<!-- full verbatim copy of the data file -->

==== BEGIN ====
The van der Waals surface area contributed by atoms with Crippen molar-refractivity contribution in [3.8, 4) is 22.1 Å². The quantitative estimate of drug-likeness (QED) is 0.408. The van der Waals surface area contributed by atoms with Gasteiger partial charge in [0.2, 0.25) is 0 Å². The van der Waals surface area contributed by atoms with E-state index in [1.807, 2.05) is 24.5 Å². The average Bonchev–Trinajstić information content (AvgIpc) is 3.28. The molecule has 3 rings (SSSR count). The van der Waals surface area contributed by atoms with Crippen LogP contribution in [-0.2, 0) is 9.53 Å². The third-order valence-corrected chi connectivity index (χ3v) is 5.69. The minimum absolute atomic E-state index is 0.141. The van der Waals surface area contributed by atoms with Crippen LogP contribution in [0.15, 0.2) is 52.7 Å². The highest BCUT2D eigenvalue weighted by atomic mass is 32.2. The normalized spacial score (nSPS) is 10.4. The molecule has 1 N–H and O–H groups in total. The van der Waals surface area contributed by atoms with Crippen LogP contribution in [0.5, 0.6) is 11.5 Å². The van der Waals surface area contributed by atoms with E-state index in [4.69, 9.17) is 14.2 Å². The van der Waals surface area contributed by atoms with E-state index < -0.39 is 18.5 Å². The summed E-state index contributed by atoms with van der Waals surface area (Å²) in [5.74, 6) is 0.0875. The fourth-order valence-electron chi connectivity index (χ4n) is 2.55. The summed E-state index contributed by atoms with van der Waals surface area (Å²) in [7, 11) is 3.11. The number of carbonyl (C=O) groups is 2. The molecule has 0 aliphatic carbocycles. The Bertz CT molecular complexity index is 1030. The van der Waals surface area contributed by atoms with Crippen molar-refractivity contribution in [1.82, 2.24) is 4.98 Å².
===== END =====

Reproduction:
The van der Waals surface area contributed by atoms with Crippen molar-refractivity contribution in [3.8, 4) is 22.1 Å². The quantitative estimate of drug-likeness (QED) is 0.408. The van der Waals surface area contributed by atoms with Gasteiger partial charge in [0.2, 0.25) is 0 Å². The van der Waals surface area contributed by atoms with E-state index in [1.807, 2.05) is 24.5 Å². The average Bonchev–Trinajstić information content (AvgIpc) is 3.28. The molecule has 3 rings (SSSR count). The van der Waals surface area contributed by atoms with Crippen LogP contribution in [-0.2, 0) is 9.53 Å². The third-order valence-corrected chi connectivity index (χ3v) is 5.69. The minimum absolute atomic E-state index is 0.141. The van der Waals surface area contributed by atoms with Crippen LogP contribution in [0.15, 0.2) is 52.7 Å². The highest BCUT2D eigenvalue weighted by atomic mass is 32.2. The normalized spacial score (nSPS) is 10.4. The molecule has 1 N–H and O–H groups in total. The van der Waals surface area contributed by atoms with Crippen LogP contribution in [0.5, 0.6) is 11.5 Å². The van der Waals surface area contributed by atoms with E-state index in [4.69, 9.17) is 14.2 Å². The van der Waals surface area contributed by atoms with E-state index < -0.39 is 18.5 Å². The summed E-state index contributed by atoms with van der Waals surface area (Å²) in [5.74, 6) is 0.0875. The fourth-order valence-electron chi connectivity index (χ4n) is 2.55. The summed E-state index contributed by atoms with van der Waals surface area (Å²) in [7, 11) is 3.11. The number of carbonyl (C=O) groups is 2. The molecule has 0 aliphatic carbocycles. The Bertz CT molecular complexity index is 1030. The van der Waals surface area contributed by atoms with Crippen molar-refractivity contribution in [1.82, 2.24) is 4.98 Å².